The special effects are certainly top notch and Toho Co. has shown tremendous improvement since Shin Godzilla. I really like how he charges up before he fires his heat ray. His dorsals would pop out as he is charging up and then the spikes shoot back down into his back as the beam is shot out. How he uses it also damages him. His skin would be covered in burns, but they would heal up moments after. At least he doesn't have to take a week long nap just to recharge like Shin Godzilla. After this Godzilla is done using it, he still has to wait for it to recharge for only a few minutes and is still able to keep moving around at his leisure. He can still go on the offense.
There are times where a certain scene could have used more work. One example of such is the explosion that happens after Godzilla used his heat ray on Ginza. We see the heat ray passing through these buildings, debris is flying all over the place, but I can't put my finger on it exactly what it is that is throwing me off. It is just one segment of the scene that happens quickly and yet it looked off. Another example of weird visuals is at the climax when Godzilla makes his second landfall and the mountainside in the background along with the sky. It all makes Godzilla look like he is on a stage set and it is a weird effect that didn't look quite as nice as the rest of the film. Otherwise, the special effects looks great especially with the low budget of an estimated $15 million that had to be worked with. If Toho Co. can work with that kind of budget, then what is Hollywood doing with budgets for movies ranging between $300 million - $400 million?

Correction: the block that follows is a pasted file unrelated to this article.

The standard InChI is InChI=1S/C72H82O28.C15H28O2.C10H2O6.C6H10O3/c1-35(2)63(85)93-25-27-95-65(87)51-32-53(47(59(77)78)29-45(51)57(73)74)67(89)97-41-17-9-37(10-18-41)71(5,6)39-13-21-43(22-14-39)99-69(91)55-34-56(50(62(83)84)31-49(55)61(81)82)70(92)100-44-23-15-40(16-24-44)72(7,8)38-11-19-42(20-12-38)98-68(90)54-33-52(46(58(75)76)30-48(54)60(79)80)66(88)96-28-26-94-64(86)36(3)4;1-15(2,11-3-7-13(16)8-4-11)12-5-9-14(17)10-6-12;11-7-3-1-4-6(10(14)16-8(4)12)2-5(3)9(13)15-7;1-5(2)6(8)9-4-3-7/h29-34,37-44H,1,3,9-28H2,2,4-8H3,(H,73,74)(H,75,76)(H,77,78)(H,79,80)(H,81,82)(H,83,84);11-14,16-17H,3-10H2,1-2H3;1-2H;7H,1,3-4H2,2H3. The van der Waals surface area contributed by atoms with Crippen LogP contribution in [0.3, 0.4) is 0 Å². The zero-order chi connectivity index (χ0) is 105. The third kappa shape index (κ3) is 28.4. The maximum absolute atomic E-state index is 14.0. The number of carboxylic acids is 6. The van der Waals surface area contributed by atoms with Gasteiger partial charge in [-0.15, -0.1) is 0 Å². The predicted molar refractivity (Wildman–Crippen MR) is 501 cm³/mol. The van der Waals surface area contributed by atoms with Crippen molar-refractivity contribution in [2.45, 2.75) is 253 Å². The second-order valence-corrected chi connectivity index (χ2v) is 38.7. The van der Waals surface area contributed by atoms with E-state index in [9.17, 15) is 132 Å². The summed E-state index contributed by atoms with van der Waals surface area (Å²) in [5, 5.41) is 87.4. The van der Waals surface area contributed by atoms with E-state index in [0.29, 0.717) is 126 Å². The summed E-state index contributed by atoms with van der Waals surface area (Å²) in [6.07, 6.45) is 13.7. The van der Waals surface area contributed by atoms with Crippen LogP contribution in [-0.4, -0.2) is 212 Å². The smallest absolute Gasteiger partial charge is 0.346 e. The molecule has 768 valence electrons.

Godzilla Minus One is one of the best Godzilla movies I have ever watched. Easily my number 2 all time favorite. While a piece of music and a couple of visual effects were a little off with the rest of the movie, I still had the best time of my life watching this movie. If you have been waiting for a Godzilla horror movie, this is it. This is as close to a horror film as it is going to get. This has a really good story with characters you can cheer for, great performances by the actors, great music, and one angry Godzilla that I think will be remembered for years to come. This definitely a must see film and movie of the year contender.
Monarch: Legacy of Monsters Episode 4:
In episode 3, we learned more about how the US military tried to kill Godzilla and our protagonists in the present day traveled to Alaska to find out what happened to Hiroshi, Cate's and Kentaro's father. In this latest episode, Cate, May, Kentaro, and Old Lee are stranded in Alaska's frozen tundra while being hunted down by the Frost Vark. Kentaro goes off on his own to search for a settlement on his own and is forced to confront illusions from his past. Meanwhile in Utah, Monarch researcher Barnes from outpost 47 has picked up some strange activity in her area that seemed to be similar signals that showed up before G-Day happened.